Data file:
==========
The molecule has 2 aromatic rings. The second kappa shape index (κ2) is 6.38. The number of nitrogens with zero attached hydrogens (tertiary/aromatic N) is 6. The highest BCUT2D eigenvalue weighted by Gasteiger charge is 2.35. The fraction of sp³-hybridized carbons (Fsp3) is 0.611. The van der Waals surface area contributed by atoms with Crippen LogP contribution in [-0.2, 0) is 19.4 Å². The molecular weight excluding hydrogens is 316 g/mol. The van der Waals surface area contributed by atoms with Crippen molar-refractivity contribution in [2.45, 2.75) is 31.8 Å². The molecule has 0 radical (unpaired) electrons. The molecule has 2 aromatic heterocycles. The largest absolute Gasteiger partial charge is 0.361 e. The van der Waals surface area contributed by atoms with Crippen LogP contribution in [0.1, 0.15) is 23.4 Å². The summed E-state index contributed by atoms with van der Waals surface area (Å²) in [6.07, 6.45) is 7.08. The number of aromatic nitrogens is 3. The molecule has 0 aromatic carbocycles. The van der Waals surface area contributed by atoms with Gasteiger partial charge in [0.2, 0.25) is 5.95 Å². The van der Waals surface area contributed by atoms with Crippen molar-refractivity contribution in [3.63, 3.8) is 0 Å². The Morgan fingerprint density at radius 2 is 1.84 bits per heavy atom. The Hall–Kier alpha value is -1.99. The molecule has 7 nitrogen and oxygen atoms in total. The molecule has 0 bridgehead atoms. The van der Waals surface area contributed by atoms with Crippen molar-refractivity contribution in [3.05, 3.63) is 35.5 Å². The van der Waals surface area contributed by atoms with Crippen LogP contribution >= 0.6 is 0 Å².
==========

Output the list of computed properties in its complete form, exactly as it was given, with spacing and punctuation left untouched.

The molecule has 2 aromatic rings. The second kappa shape index (κ2) is 6.38. The number of nitrogens with zero attached hydrogens (tertiary/aromatic N) is 6. The highest BCUT2D eigenvalue weighted by Gasteiger charge is 2.35. The fraction of sp³-hybridized carbons (Fsp3) is 0.611. The van der Waals surface area contributed by atoms with Crippen LogP contribution in [-0.2, 0) is 19.4 Å². The molecular weight excluding hydrogens is 316 g/mol. The van der Waals surface area contributed by atoms with Crippen molar-refractivity contribution in [2.45, 2.75) is 31.8 Å². The molecule has 0 radical (unpaired) electrons. The molecule has 2 aromatic heterocycles. The largest absolute Gasteiger partial charge is 0.361 e. The van der Waals surface area contributed by atoms with Crippen LogP contribution in [0.1, 0.15) is 23.4 Å². The summed E-state index contributed by atoms with van der Waals surface area (Å²) in [6.07, 6.45) is 7.08. The number of aromatic nitrogens is 3. The molecule has 0 aromatic carbocycles. The van der Waals surface area contributed by atoms with Gasteiger partial charge in [0.2, 0.25) is 5.95 Å². The van der Waals surface area contributed by atoms with Crippen molar-refractivity contribution in [3.63, 3.8) is 0 Å². The Morgan fingerprint density at radius 2 is 1.84 bits per heavy atom. The Hall–Kier alpha value is -1.99. The molecule has 7 nitrogen and oxygen atoms in total. The molecule has 0 bridgehead atoms. The van der Waals surface area contributed by atoms with Crippen molar-refractivity contribution in [3.05, 3.63) is 35.5 Å². The van der Waals surface area contributed by atoms with Crippen LogP contribution >= 0.6 is 0 Å².